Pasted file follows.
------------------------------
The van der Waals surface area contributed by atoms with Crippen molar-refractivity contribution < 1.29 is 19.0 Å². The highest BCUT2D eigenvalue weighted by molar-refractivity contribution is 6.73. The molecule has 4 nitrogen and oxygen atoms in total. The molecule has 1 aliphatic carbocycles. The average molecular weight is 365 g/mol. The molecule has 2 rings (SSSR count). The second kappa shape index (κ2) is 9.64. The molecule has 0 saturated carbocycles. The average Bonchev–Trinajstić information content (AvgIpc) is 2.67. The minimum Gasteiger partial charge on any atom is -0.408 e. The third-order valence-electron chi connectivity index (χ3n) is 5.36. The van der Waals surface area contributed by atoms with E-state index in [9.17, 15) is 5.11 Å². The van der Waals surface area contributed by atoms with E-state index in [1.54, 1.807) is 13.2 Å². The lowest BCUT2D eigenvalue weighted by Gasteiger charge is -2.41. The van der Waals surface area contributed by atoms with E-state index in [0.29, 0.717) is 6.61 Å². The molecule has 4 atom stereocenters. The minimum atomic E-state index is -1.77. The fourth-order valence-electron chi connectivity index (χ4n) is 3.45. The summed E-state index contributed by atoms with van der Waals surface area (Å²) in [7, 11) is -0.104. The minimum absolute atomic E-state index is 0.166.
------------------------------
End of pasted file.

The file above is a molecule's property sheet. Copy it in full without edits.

The van der Waals surface area contributed by atoms with Crippen molar-refractivity contribution < 1.29 is 19.0 Å². The highest BCUT2D eigenvalue weighted by molar-refractivity contribution is 6.73. The molecule has 4 nitrogen and oxygen atoms in total. The molecule has 1 aliphatic carbocycles. The average molecular weight is 365 g/mol. The molecule has 2 rings (SSSR count). The second kappa shape index (κ2) is 9.64. The molecule has 0 saturated carbocycles. The average Bonchev–Trinajstić information content (AvgIpc) is 2.67. The minimum Gasteiger partial charge on any atom is -0.408 e. The third-order valence-electron chi connectivity index (χ3n) is 5.36. The van der Waals surface area contributed by atoms with E-state index in [9.17, 15) is 5.11 Å². The van der Waals surface area contributed by atoms with E-state index in [1.54, 1.807) is 13.2 Å². The lowest BCUT2D eigenvalue weighted by Gasteiger charge is -2.41. The van der Waals surface area contributed by atoms with E-state index in [0.29, 0.717) is 6.61 Å². The molecule has 4 atom stereocenters. The minimum atomic E-state index is -1.77. The fourth-order valence-electron chi connectivity index (χ4n) is 3.45. The summed E-state index contributed by atoms with van der Waals surface area (Å²) in [7, 11) is -0.104. The minimum absolute atomic E-state index is 0.166.